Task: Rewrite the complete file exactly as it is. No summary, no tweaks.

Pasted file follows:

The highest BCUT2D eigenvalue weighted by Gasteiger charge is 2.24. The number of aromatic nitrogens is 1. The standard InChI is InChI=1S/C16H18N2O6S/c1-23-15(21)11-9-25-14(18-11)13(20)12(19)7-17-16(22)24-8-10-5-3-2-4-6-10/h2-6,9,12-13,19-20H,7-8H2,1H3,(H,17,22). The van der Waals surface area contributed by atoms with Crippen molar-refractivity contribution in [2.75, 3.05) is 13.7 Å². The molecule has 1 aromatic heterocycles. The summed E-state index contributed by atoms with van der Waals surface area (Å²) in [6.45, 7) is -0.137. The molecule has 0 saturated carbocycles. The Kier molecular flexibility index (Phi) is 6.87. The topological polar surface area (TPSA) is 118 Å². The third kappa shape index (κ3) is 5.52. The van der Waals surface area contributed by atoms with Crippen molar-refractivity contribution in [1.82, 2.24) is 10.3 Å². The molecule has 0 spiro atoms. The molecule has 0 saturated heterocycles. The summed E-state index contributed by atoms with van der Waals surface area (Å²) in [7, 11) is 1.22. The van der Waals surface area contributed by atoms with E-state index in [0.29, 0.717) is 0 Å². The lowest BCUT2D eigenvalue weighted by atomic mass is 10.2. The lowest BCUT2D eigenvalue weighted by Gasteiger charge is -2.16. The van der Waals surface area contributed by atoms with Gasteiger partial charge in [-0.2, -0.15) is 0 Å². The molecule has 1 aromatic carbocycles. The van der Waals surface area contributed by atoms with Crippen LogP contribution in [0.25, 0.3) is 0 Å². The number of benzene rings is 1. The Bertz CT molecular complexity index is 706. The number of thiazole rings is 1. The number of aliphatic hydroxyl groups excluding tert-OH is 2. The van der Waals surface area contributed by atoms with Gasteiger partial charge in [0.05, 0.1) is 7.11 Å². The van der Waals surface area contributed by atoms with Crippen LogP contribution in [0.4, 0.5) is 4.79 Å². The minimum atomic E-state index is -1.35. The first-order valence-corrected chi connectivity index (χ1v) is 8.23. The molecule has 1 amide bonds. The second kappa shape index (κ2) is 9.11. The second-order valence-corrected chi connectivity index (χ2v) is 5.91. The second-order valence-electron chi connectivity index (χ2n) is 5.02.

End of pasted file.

The highest BCUT2D eigenvalue weighted by Gasteiger charge is 2.24. The number of aromatic nitrogens is 1. The standard InChI is InChI=1S/C16H18N2O6S/c1-23-15(21)11-9-25-14(18-11)13(20)12(19)7-17-16(22)24-8-10-5-3-2-4-6-10/h2-6,9,12-13,19-20H,7-8H2,1H3,(H,17,22). The van der Waals surface area contributed by atoms with Crippen molar-refractivity contribution in [2.75, 3.05) is 13.7 Å². The molecule has 1 aromatic heterocycles. The summed E-state index contributed by atoms with van der Waals surface area (Å²) in [6.45, 7) is -0.137. The molecule has 0 saturated carbocycles. The Kier molecular flexibility index (Phi) is 6.87. The topological polar surface area (TPSA) is 118 Å². The third kappa shape index (κ3) is 5.52. The van der Waals surface area contributed by atoms with Crippen molar-refractivity contribution in [1.82, 2.24) is 10.3 Å². The molecule has 0 spiro atoms. The molecule has 0 saturated heterocycles. The summed E-state index contributed by atoms with van der Waals surface area (Å²) in [7, 11) is 1.22. The van der Waals surface area contributed by atoms with E-state index in [0.29, 0.717) is 0 Å². The lowest BCUT2D eigenvalue weighted by atomic mass is 10.2. The lowest BCUT2D eigenvalue weighted by Gasteiger charge is -2.16. The van der Waals surface area contributed by atoms with Gasteiger partial charge in [-0.2, -0.15) is 0 Å². The molecule has 1 aromatic carbocycles. The van der Waals surface area contributed by atoms with Crippen LogP contribution in [0.25, 0.3) is 0 Å². The number of benzene rings is 1. The Bertz CT molecular complexity index is 706. The number of thiazole rings is 1. The number of aliphatic hydroxyl groups excluding tert-OH is 2. The van der Waals surface area contributed by atoms with Gasteiger partial charge in [0.05, 0.1) is 7.11 Å². The van der Waals surface area contributed by atoms with Crippen LogP contribution in [0.4, 0.5) is 4.79 Å². The minimum atomic E-state index is -1.35. The first-order valence-corrected chi connectivity index (χ1v) is 8.23. The molecule has 1 amide bonds. The second kappa shape index (κ2) is 9.11. The second-order valence-corrected chi connectivity index (χ2v) is 5.91. The second-order valence-electron chi connectivity index (χ2n) is 5.02.